I finished Heart of Midnight already over Thanksgiving Weekend,2 and it was a good exploration of the domain of Kartakass with its werewolves (and wolfweres, yes they are different), and it’s darklord Harkon Lukas. I definitely enjoyed the novel, even with a few foibles.

Currently I am reading Mordenheim now, and while some parts make me squeamish (the novel is definitely inspired by Mary Shelley’s Frankenstein), it is interesting to see how the domain of Lamordia works too, and has inspired some one-shot campaign ideas that I might try.

Old fantasy novels such as the Driz’zt series, Dragonlance (another series I started re-reading lately) and Ravenloft are all good, fun light reading that you can find easily enough in a used bookstore. It’s fun to build or rebuild a collection, and is a great way to stimulate ideas for your Dungeons and Dragons campaign too.

P.S. If you are looking for excellent, write-ups about Ravenloft lore and reviews of Darklords, I highly recommend this page by another member of the Twitterloft.

P.P.S. my book arrived in the mail right after I posted this. 😌

1 Now, we are tentatively the Tumblrloft, Hiverloft, or whatever social media we will eventually settle down on . Speaking of Tumblr, feel free to follow my Barovian content here.

2 It’s been a long, long time since I was able to enjoy a novel over a weekend. It was a very relaxing, nice weekend.

Bad Teachers in Buddhism

One of the earliest recorded teachings in the Buddhist canon is something called the Sutta-nipata a collection of discourses by the Buddha to various disciples. These are not sutras in the strictest sense, but are part of the earliest collections, and represent some of the closest things we have to the Buddha’s original teachings.

In the Simile of the Boat, verses 316-323, the Buddha talks about the importance of good, reliable teachers:

“He from whom a person learns the Dhamma should be venerated, as the devas [the gods] venerate Indra, their Lord. He, (a teacher) of great learning, thus venerated, will explain the Dhamma, being well-disposed towards one. Having paid attention and considered it, a wise man, practicing according to Dhamma, becomes learned, intelligent and accomplished by associating himself diligently with such a teacher.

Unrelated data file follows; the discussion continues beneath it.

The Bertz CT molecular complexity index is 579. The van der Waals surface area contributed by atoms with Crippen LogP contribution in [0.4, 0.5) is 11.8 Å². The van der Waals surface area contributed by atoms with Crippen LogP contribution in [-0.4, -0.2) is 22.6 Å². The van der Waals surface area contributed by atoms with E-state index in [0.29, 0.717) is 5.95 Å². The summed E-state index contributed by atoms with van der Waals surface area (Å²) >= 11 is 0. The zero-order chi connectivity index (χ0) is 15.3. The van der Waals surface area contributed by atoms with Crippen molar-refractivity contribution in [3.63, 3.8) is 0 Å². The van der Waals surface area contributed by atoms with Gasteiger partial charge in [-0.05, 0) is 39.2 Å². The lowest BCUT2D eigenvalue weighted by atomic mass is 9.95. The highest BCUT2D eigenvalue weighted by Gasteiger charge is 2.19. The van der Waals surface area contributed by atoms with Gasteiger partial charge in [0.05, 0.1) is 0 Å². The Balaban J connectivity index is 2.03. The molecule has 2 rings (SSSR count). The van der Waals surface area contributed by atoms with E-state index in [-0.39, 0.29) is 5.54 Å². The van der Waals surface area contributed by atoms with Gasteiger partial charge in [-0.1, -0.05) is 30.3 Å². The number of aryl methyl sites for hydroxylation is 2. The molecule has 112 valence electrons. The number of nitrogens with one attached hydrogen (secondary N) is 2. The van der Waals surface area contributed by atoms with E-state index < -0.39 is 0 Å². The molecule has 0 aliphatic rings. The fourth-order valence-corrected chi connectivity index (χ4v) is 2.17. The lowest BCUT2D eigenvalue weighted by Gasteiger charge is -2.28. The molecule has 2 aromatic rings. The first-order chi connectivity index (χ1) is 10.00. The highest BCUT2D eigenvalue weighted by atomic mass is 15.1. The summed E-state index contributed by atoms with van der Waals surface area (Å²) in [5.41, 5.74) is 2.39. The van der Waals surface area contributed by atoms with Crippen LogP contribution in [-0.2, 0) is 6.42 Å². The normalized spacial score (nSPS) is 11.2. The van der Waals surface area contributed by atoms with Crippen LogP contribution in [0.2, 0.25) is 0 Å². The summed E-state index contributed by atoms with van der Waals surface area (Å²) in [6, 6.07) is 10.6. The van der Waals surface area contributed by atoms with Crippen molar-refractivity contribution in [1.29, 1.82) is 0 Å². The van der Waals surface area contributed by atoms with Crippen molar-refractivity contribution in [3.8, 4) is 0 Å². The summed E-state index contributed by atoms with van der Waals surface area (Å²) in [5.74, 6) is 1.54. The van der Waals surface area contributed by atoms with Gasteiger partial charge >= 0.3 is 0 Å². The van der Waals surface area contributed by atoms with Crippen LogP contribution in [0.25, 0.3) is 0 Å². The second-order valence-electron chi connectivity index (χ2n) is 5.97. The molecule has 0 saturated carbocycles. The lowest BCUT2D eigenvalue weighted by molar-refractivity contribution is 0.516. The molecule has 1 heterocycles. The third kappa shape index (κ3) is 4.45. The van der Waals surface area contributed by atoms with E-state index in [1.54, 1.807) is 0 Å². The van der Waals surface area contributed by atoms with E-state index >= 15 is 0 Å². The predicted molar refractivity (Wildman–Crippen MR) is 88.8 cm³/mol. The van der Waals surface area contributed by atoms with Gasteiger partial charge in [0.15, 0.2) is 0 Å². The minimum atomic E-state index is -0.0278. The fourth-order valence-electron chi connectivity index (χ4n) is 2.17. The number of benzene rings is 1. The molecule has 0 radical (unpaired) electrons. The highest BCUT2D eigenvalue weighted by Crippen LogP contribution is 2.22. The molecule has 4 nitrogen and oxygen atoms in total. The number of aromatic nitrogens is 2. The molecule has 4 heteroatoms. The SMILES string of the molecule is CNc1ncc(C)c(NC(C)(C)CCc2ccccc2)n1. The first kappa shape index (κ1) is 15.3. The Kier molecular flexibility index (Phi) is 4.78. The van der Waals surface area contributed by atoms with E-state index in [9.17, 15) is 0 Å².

Translation by John D. Ireland

The importance of a good teacher in Buddhism is to help clarify and explain the Dharma, the teachings of the Buddha, in a way that you can learn and apply in your own life (and thereby benefit from it). The teacher holds no power over you (nor should they), but they are responsible for teaching the Dharma properly. The Buddha described this as catching a poisonous snake properly.

A juvenile cottonmouth snake, Jim Evans, CC BY-SA 4.0, via Wikimedia Commons

If a teacher can’t do it properly, not only can they be “bitten”, but their students who received the bad advice, get bitten too:

“But by following an inferior and foolish teacher who has not gained (fine) understanding of the Dhamma and is envious of others, one will approach death without comprehending the Dhamma and unrelieved of doubt.

Translation by John D. Ireland

As a student, one has to ask: how do I find a good teacher, especially in the West where teachers are few and far between? As Brad Warner writes, there are plenty of people who enjoy the allure of being a teacher. Such teachers may start with good intentions, but go astray, and lead plenty of people with them.1

“Besides, I have never encountered anyone who started out wanting real bad to be a dharma teacher and then ended up being a good dharma teacher. Their desire to be seen as A Dharma Teacher always overshadowed whatever they were supposedly teaching. It was more about performance than substance.”

brad warner

And so the most important thing is substance: a genuine commitment to the path, experience, and sincere desire to help others rather than their own image:

“But if (the man at the river) knows the method and is skilled and wise, by boarding a strong boat equipped with oars and a rudder, he can, with its help, set others across. Even so, he who is experienced and has a well-trained mind, who is learned and dependable, clearly knowing, he can help others to understand who are willing to listen and ready to receive.

Translation by John D. Ireland

Such a teacher is worth placing your trust in.

1 This is a big reason why I quit training in 2017 to be a minister with the Buddhist Churches of America, and with Jodo Shinshu Buddhism in general. In spite of my personal misgivings about that particular sect’s teachings, the allure of being an ordained minister had clouded my judgment and made me compromise my beliefs in order to keep going. In the end, I realized my error, and decided it was better to be a sincere lay person than an insincere priest faking it for an audience. I lost a lot of blog readers, and friends at the temple, but in the end I am a lot happier with myself now, even if greatly diminished.